ENSO and Colorado

The El Niño - Southern Oscillation (also known as ENSO) refers to a cyclical pattern observed in the tropical Pacific Ocean. There are three phases of ENSO - El Niño, La Niña, and Neutral. These phases relate to the ocean temperature anomalies that are occurring at any given time. If the ocean temperatures in the tropical Pacific are much warmer than average, then we are in an El Niño phase. If the temperatures are colder than average, we're in a La Niña. Climate.gov provides details on how exactly El Niño and La Niña conditions form. Read more...

El Niño Phase
La Niña Phase

The below graph shows how the ENSO phase has changed (or oscillated) over time. A couple of the strongest El Niño events include 1997 and 1982-83. Stronger La Niña events occurred in 1988 and 2011-2012. NOAA's Earth Systems Research Laboratory gives a nice discussion about past El Niño and La Niña events. Read more...

It's hard to believe, but the changing temperatures in the Pacific Ocean can impact weather all across the globe! Over the United States, for example, El Niño conditions can result in a wet winter for the southeast and a dry and warm winter in the Pacific Northwest. This happens because those changing ocean temperatures drive changes in atmospheric pressure, the jet stream, and overall weather patterns. The North Carolina State Climate Office has a great ENSO page that discusses ENSO impacts on the U.S. Read more...

Typical Winter El Niño Impacts
Typical Winter La Niña Impacts

For Colorado, the story is a little more uncertain. The complex topography of our state, our distant location from the oceans, and our sensitivity to a lot of other variables, means that ENSO competes with a lot of other forces in determining what our weather will be like! So, while ENSO does play a partial role in Colorado's climate, it's not always a guarantee.

Explore the links below to see how El Niño and La Niña impact temperature and precipitation anomalies around the United States.

El Niño & Temperature
November - March
May - September

La Niña & Temperature
November - March
May - September

El Niño & Precipitation
November - March
May - September

La Niña & Precipitation
November - March
May - September

For Colorado, you may notice that the strongest signal shows up in wintertime temperature anomalies during an El Niño, when the entire state is likely to experience overall below average temperatures. During a La Niña, the eastern plains are more likely to see above average temperatures in the winter and summer.

When looking at precipitation, there's even more uncertainty! The most dominant signal shows up during La Niña summers. At that time, much of Colorado has tended to experience slightly below average precipitation.

During an El Niño, no signal shows up over Colorado. This may be surprising for some of you. Thinking back to winters of the past during particularly strong El Niños (like 82-83 or 97-98) you may associate major Front Range blizzards with those seasons. And when you look at the years in the composite, you'll see that one of our largest blizzards (March 2003) also occurred during an El Niño year. But that signal is just not consistent enough to solely attribute it to ENSO or use it as a forecast for future El Niño winters.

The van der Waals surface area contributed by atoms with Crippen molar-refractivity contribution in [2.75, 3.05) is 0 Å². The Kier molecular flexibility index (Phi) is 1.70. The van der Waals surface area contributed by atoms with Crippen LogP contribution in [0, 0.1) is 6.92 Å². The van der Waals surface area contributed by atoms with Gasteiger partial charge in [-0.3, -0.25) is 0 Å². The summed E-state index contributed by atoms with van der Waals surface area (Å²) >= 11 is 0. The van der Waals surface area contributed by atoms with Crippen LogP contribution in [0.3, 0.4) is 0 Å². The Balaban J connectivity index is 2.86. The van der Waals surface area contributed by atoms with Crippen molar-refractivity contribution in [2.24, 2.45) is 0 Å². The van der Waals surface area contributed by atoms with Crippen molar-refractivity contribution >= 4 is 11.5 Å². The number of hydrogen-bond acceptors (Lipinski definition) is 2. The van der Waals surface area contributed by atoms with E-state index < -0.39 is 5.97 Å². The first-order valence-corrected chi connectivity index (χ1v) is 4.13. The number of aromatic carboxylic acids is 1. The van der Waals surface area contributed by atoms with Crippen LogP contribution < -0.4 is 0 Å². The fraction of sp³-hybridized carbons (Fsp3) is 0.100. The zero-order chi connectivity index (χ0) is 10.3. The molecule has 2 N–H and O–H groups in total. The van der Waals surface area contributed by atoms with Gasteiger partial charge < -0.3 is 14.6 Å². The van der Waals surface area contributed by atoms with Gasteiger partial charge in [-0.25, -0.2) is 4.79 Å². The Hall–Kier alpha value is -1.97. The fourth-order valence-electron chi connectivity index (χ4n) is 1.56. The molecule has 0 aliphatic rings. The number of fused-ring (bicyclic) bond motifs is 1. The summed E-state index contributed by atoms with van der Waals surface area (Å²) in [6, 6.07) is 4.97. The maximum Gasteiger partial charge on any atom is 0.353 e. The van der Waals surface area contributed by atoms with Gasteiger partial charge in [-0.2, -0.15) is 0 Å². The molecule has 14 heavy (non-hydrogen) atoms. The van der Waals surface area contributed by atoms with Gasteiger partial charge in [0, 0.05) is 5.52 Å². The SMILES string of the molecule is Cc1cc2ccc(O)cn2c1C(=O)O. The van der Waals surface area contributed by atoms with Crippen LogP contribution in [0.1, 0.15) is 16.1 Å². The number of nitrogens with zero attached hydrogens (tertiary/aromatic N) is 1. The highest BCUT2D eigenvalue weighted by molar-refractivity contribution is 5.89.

Current ENSO Conditions

Current sea surface temperature anomalies in the tropical Pacific Ocean

An El Niño Watch was Issued June 2018
CPC/IRI PUBLISHED September 19, 2018 - In mid-September 2018, the east-central tropical Pacific waters reflected ENSO-neutral conditions, with near to slightly above-average SST. The key atmospheric variables also suggested neutral conditions, although weakly westerly low-level wind anomalies have developed. The subsurface water temperature continued to be above-average. The official CPC/IRI outlook calls for a 50-55% chance of El Niño development during fall, rising to 65-70% for winter 2018-19. An El Niño watch is in effect. The latest forecasts of statistical and dynamical models collectively favor El Niño development during fall, most likely maintaining weak strength during late fall and winter; most forecasters agree with this scenario. Read More...


Potential Impacts

As our summer season comes to a close and our water year wraps up (Oct. 1 - Sep. 30), all eyes are now looking toward fall and what the coming cool season will bring. With dry conditions recently becoming worse in the northwest, there is concern since a typical fall/winter El Niño pattern is drier to the north. Where long-term drought conditions have dominated to the south, there is hope that the typical fall/winter El Niño pattern will bring wetter conditions and end the drought. Where that wet/dry boundary actually lines up is uncertain, so only time will tell.


What does an El Niño Watch mean? - The El Niño and La Niña Alert System

Read the latest ENSO blog entry at Climate.gov - September 2018 ENSO Update: back to school
"The expectation is that when the sea surface temperatures in the central and eastern Pacific warm above the El Niño threshold, there will be increased rising air and cloudiness in the central Pacific, which changes the entire atmospheric circulation over the tropical Pacific, weakening the Walker circulation."